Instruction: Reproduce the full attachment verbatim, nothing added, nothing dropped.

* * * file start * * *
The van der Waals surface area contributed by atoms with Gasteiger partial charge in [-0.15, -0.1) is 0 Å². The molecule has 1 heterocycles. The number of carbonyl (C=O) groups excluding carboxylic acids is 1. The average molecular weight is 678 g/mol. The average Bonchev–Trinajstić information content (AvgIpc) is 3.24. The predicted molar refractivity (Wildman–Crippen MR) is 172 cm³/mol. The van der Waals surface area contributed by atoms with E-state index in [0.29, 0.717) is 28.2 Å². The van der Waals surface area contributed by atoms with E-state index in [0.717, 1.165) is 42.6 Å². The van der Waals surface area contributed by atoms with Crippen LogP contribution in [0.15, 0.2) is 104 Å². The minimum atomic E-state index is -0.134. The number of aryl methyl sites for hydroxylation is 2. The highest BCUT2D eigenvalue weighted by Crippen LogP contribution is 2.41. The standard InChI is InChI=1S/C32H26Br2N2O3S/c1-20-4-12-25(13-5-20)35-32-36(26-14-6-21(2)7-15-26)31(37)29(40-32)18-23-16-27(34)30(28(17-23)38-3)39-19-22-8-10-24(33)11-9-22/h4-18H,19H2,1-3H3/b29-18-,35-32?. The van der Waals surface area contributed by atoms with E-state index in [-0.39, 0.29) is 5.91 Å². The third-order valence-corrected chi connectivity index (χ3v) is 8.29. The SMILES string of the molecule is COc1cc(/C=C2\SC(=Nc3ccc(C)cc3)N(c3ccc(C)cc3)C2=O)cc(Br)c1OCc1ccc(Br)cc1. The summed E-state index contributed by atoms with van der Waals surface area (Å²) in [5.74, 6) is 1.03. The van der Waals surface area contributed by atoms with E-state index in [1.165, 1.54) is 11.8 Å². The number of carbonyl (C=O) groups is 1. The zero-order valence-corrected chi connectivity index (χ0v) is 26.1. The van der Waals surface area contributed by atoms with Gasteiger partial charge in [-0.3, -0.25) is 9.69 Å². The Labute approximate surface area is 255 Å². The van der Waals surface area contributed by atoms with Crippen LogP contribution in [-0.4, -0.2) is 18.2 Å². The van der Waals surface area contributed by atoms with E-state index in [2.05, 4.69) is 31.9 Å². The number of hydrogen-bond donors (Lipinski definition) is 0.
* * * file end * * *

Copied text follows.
The van der Waals surface area contributed by atoms with Gasteiger partial charge in [-0.15, -0.1) is 0 Å². The molecule has 1 heterocycles. The number of carbonyl (C=O) groups excluding carboxylic acids is 1. The average molecular weight is 678 g/mol. The average Bonchev–Trinajstić information content (AvgIpc) is 3.24. The predicted molar refractivity (Wildman–Crippen MR) is 172 cm³/mol. The van der Waals surface area contributed by atoms with E-state index in [0.29, 0.717) is 28.2 Å². The van der Waals surface area contributed by atoms with E-state index in [0.717, 1.165) is 42.6 Å². The van der Waals surface area contributed by atoms with Crippen LogP contribution in [0.15, 0.2) is 104 Å². The minimum atomic E-state index is -0.134. The number of aryl methyl sites for hydroxylation is 2. The highest BCUT2D eigenvalue weighted by Crippen LogP contribution is 2.41. The standard InChI is InChI=1S/C32H26Br2N2O3S/c1-20-4-12-25(13-5-20)35-32-36(26-14-6-21(2)7-15-26)31(37)29(40-32)18-23-16-27(34)30(28(17-23)38-3)39-19-22-8-10-24(33)11-9-22/h4-18H,19H2,1-3H3/b29-18-,35-32?. The van der Waals surface area contributed by atoms with E-state index in [-0.39, 0.29) is 5.91 Å². The third-order valence-corrected chi connectivity index (χ3v) is 8.29. The SMILES string of the molecule is COc1cc(/C=C2\SC(=Nc3ccc(C)cc3)N(c3ccc(C)cc3)C2=O)cc(Br)c1OCc1ccc(Br)cc1. The summed E-state index contributed by atoms with van der Waals surface area (Å²) in [5.74, 6) is 1.03. The van der Waals surface area contributed by atoms with E-state index in [1.165, 1.54) is 11.8 Å². The number of carbonyl (C=O) groups is 1. The zero-order valence-corrected chi connectivity index (χ0v) is 26.1. The van der Waals surface area contributed by atoms with Gasteiger partial charge in [-0.3, -0.25) is 9.69 Å². The Labute approximate surface area is 255 Å². The van der Waals surface area contributed by atoms with Crippen LogP contribution in [-0.4, -0.2) is 18.2 Å². The van der Waals surface area contributed by atoms with E-state index in [2.05, 4.69) is 31.9 Å². The number of hydrogen-bond donors (Lipinski definition) is 0.